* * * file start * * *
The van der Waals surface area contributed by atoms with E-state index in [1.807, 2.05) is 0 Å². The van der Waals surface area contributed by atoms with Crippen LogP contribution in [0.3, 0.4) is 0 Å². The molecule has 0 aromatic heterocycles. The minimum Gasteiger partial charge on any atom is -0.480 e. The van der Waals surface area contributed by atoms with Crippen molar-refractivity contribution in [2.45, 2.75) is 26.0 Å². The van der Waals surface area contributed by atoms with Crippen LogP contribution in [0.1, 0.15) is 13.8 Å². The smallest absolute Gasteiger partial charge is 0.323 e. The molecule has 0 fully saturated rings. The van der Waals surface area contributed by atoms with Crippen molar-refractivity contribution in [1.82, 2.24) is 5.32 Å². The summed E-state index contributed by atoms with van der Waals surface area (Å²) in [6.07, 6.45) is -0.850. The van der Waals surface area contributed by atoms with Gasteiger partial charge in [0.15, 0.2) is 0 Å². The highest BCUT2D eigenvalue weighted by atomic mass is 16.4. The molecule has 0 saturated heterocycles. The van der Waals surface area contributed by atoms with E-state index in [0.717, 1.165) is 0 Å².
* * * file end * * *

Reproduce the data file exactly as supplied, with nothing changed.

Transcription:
The van der Waals surface area contributed by atoms with E-state index in [1.807, 2.05) is 0 Å². The van der Waals surface area contributed by atoms with Crippen LogP contribution in [0.3, 0.4) is 0 Å². The molecule has 0 aromatic heterocycles. The minimum Gasteiger partial charge on any atom is -0.480 e. The van der Waals surface area contributed by atoms with Crippen molar-refractivity contribution in [2.45, 2.75) is 26.0 Å². The van der Waals surface area contributed by atoms with Crippen LogP contribution in [0.1, 0.15) is 13.8 Å². The smallest absolute Gasteiger partial charge is 0.323 e. The molecule has 0 fully saturated rings. The van der Waals surface area contributed by atoms with Crippen molar-refractivity contribution in [1.82, 2.24) is 5.32 Å². The summed E-state index contributed by atoms with van der Waals surface area (Å²) in [6.07, 6.45) is -0.850. The van der Waals surface area contributed by atoms with Gasteiger partial charge in [0.15, 0.2) is 0 Å². The highest BCUT2D eigenvalue weighted by atomic mass is 16.4. The molecule has 0 saturated heterocycles. The van der Waals surface area contributed by atoms with E-state index in [0.717, 1.165) is 0 Å².